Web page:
Since Oracle first detailed its Autonomous Database technology in October 2017, database administrators, or DBAs,...
have questioned how the automated cloud environment might affect their jobs -- or whether they'll soon be looking for new ones.
As with any new technology, the issue is not so clear-cut. Much will depend on the extent to which an organization adopts Oracle Autonomous Database, how management treats the opportunities that come with it and how DBAs respond to the changing climate. What is certain, however, is Oracle DBA responsibilities are changing, and the key to handling that change is a flexible and adaptable mindset.
Autonomous Database, which officially debuted with the launch of a data warehouse service in March 2018, leaves little for DBAs to do when it comes to daily operations. They won't have to patch, update, tune or carry out other basic database management tasks. According to Oracle, the technology takes care of all administrative procedures, leaving DBAs to focus on higher-level priorities, such as modeling data, protecting sensitive information and optimizing application performance.
Oracle also claims, by automating mundane Oracle DBA responsibilities, customers can save substantially on the cost of keeping databases running. Autonomous Database combines Oracle Database 18c with machine learning algorithms and automated scripts. Because it exposes no administrative controls, DBAs are no longer needed for day-to-day operations. Additionally, databases are less vulnerable to the types of human error that can lead to downtime, poor performance, corrupt or compromised data, or other costly events.
DIY database administration
Autonomous Database also makes it possible for developers, data scientists and data stewards to implement or update databases without DBA intervention, simplifying their work processes and, hopefully, increasing productivity. As part of the initial Oracle Autonomous Data Warehouse Cloud service, a user can deploy a data warehouse within minutes, cutting DBAs out of the picture altogether.
DBAs could potentially be up against IT managers who turn to Autonomous Database specifically to minimize personnel. New businesses may decide to implement their database systems in the cloud environment without bringing on any DBAs. And companies that offer data management services could see their customers disappear, forcing them to pare down on DBA resources, as databases become more automated.
However, organizations must consider this worst-case scenario: The Autonomous Database service fails or data becomes corrupted, but they have no DBAs to aid them in the recovery process. As tempting as it may be to cut out the middleman, businesses could be left in the lurch without a DBA and might need to bring in high-priced consultants if things go awry.
Don't panic yet, Oracle DBAs
Clearly, many questions need to be resolved before assuming any Oracle DBAs will be given the boot. Also, transitions like this take time -- especially given the Autonomous Database product offering does not yet include all of the planned features, including a transaction processing service. On top of all that, many companies are still unwilling to trust cloud services, let alone use them to host their most sensitive data.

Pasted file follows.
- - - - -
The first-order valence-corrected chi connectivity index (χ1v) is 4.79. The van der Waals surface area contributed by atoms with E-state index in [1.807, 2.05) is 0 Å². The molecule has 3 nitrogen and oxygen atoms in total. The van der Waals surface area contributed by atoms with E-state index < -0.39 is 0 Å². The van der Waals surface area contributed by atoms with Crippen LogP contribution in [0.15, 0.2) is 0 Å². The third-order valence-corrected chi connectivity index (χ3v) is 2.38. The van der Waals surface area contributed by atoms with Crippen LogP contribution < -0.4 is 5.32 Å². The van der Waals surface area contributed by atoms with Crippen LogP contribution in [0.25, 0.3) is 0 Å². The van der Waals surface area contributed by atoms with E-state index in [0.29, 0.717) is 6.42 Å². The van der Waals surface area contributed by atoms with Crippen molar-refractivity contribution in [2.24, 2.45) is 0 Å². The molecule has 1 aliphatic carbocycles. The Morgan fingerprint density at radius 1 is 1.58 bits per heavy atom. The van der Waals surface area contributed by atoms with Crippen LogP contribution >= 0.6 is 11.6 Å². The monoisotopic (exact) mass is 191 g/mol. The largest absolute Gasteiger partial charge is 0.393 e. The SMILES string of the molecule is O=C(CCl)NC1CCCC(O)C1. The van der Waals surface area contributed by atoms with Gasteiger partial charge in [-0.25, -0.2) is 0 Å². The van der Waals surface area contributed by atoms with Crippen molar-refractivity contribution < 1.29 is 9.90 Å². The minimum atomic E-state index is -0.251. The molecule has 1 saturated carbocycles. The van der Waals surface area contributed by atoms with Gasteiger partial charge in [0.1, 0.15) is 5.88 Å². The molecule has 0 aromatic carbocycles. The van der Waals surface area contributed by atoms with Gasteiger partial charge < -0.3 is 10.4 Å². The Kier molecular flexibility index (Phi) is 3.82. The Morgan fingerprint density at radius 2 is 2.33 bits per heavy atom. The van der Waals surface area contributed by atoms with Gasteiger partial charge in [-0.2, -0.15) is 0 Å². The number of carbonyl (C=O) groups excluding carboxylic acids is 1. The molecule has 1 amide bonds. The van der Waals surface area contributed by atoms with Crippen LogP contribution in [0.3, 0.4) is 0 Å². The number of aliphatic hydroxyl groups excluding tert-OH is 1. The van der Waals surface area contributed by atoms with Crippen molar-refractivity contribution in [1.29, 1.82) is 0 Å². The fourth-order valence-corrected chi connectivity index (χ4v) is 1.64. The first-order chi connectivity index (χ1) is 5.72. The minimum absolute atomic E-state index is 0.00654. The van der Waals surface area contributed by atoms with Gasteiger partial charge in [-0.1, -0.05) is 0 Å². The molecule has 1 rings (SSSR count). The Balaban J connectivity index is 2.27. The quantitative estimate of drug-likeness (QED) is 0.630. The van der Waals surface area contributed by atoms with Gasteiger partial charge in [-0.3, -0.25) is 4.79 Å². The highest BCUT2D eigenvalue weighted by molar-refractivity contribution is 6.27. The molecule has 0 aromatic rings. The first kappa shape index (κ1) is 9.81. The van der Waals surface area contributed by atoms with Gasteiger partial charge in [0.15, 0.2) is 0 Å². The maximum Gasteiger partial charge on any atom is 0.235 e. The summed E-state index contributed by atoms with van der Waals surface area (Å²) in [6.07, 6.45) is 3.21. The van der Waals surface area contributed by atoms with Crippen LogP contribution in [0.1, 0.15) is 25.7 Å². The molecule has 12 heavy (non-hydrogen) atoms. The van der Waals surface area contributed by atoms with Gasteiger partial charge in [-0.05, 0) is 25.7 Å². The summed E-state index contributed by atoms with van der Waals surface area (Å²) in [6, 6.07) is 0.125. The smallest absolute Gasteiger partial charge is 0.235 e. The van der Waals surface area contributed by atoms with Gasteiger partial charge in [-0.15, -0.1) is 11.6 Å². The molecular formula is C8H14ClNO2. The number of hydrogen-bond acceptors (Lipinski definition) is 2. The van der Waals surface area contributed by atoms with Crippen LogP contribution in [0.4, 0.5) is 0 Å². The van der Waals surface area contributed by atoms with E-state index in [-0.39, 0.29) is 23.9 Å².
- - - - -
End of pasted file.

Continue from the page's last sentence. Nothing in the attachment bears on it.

Organizations with heavy investments in their existing IT infrastructures are also less likely to move quickly to the Autonomous Database technology. Many of them support large, complex systems where the DBA remains a central player. In fact, most DBAs already have more work than they can handle and would gladly give up the drudgery of patching, updating and backing up databases.
Most technology is edging toward increased automation and autonomy -- a movement not likely to change anytime soon. IT workers have had to adapt accordingly and will continue to adapt -- and not just because of automation. Other movements have also affected how people work -- consider DevOps or the citizen developer -- but they haven't diminished the need for qualified professionals.
An opportunity to change DBA ways
Oracle Autonomous Database represents a continuation of an ongoing process, with the DBA steadily moving from an operational focus to a business focus that puts data at center stage. With this trend come new opportunities to redefine Oracle DBA responsibilities for safeguarding and managing data, as well as optimizing application performance. For some, these changes won't come easily, but they're inevitable nonetheless; DBAs should take whatever steps necessary to prepare for their arrival.
For many DBAs, this simply means continuing with what they've been doing all along: learning new skills, being open to different business models and remaining flexible in the face of a changing industry. New technologies like Oracle Autonomous Database have a way of presenting opportunities not readily apparent when first introduced.
That's not to say it will always be an easy transition or that management won't fall victim to shortsighted goals. But for most organizations, the DBA's value will not diminish -- although Oracle DBA responsibilities will likely evolve from a database-centric perspective to one that focuses on data as a whole. Perhaps the key for DBAs is to start thinking of themselves more as data engineers than as database administrators -- a transition that many have already been making.